The ‘shell.echo’ by the way is just a way to print information to the end users shell window and ‘shell.exit’ is how we end the application, if we end it with 0 we tell the user and whatever is listening (Jenkins perhaps) that the process ended successfully, if we end it with a 1 it means that the command ended badly. When we end it with a failure it’s always a good idea to be as clear as possible to the end user about what went wrong and it’s better to share to many details than to share to few details.

So the next thing we do is finding all the ‘package.json’ files with ‘shell.ls’, hopefully just one in this case. For each file we find we want to change the project name from ‘@stencil/starter’ to your given ‘projectName’.

At last we do an ‘npm install’ and we are ready to start working on that new app and that we won’t do in this article.

Create new standalone component command

The second command we want is one that creates a new Stencil component/library project, the command for that will be ‘stencil start-component my-component’ where my-component is the name of your component or library.

It will look something like this:

It’s pretty much the same logic here, just that we download another project template this time and have a few more files to replace our project name in.

Generate Stencil component

The third command we want is one that creates a new Stencil component inside an existing project, the command for that will be ‘stencil generate my-component’ where my-component is the name of your component.

It will look something like this:

Here we have a little more complex logic to figure out. Since a component have two different formats, we always have to convert the given component name to the formats, MyComponent and my-component. So we add the given name to two variables, ‘componentName’ setting the first character to uppercase, ‘componentTag’, making it all lowercase. Then we check if the given component have any dash in it, if it do we split it up by the dash sign and remove the dash and make every parts first character uppercase and then put it together again and with that we get the proper ‘componentName’. If there is no dash we instead assumes the user entered the component name in the format ‘MyComponent’, then we instead split the string at every uppercase character with the regexp ‘/(?=[A-Z])/’ and make them lowercase and add a dash infront of each part, so in my example we will get ‘my-component’.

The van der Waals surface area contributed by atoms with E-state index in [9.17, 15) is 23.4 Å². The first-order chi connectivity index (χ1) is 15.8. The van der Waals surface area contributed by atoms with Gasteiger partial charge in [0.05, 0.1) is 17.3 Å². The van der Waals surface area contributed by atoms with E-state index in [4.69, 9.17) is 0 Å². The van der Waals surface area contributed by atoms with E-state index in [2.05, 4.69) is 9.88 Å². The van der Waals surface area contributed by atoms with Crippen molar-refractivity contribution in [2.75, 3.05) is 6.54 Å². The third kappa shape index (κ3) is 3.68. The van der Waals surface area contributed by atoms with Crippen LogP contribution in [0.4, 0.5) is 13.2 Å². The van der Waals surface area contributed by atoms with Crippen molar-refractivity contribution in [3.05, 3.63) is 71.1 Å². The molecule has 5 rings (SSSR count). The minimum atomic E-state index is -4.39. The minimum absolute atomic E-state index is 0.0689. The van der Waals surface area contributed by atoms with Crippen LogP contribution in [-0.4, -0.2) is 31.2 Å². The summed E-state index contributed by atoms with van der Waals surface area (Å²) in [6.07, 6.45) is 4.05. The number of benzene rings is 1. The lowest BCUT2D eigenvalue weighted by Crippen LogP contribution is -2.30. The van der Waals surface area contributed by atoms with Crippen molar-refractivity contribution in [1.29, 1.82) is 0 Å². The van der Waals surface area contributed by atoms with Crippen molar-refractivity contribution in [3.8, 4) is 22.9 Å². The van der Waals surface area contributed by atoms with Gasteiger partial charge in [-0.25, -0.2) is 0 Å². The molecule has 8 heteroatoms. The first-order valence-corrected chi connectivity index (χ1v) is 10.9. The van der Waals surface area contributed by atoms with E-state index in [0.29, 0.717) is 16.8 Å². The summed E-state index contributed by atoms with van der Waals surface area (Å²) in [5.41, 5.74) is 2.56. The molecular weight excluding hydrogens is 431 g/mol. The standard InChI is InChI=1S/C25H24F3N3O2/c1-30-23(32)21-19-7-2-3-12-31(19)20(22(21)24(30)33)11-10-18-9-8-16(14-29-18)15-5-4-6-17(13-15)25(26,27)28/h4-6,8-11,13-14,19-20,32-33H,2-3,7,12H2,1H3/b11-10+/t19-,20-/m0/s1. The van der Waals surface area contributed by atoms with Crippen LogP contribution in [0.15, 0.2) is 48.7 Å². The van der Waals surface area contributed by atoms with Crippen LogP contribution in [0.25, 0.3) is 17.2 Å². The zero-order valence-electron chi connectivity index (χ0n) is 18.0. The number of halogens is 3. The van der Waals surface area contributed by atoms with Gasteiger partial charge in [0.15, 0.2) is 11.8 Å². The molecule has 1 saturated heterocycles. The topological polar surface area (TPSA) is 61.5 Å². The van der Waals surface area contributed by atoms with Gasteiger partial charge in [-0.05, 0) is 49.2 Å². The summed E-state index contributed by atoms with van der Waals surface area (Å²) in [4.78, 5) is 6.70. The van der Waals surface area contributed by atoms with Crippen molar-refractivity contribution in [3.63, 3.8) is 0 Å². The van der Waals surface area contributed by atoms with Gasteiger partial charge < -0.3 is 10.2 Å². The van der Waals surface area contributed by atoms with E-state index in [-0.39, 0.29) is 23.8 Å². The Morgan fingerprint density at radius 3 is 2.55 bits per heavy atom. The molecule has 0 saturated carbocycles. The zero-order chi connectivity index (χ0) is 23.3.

Once we have figured out that detail we move on to creating the directory for the component in the projects ‘src/components/’ folder with the command ‘shell.mkdir’. Then we copy the template files with command ‘shell.cp’ to the correct locations. Then we update all the component files with the right class name and tag name and that’s it you can start modifying the empty component anyway you like (as long as it compiles)!

Command shortcuts

The last part I did was making shortcuts to some standard npm commands.

Command ‘stencil start’ runs a regular ‘npm start’ that starts the Stencil development server.

I planned to have a ‘stencil test’ command that would be running the Jest unit tests, but Jest did not like being run in a NodeJS sub-process apparently. So instead I added a warning there. If you have any suggestions on how to make it work, just let me know or make a pull request with the solution. 🙂

Then the last part is just a wildcard were you can run ‘stencil anything’ and it will run ‘npm run anything’.

Conclusion

That ends this article about creating command line interfaces using NodeJs, I hope you found some value in it. You can use my stencil-cli from npmjs.org right now over here: https://www.npmjs.com/package/@nerdic-coder/stencil-cli

You can take a look at the projects source over at GitHub on this URL: https://github.com/nerdic-coder/stencil-cli

If you now want to publish your new CLI to the nmpjs repository you can read my article about that here: How I created and published my first Stencil component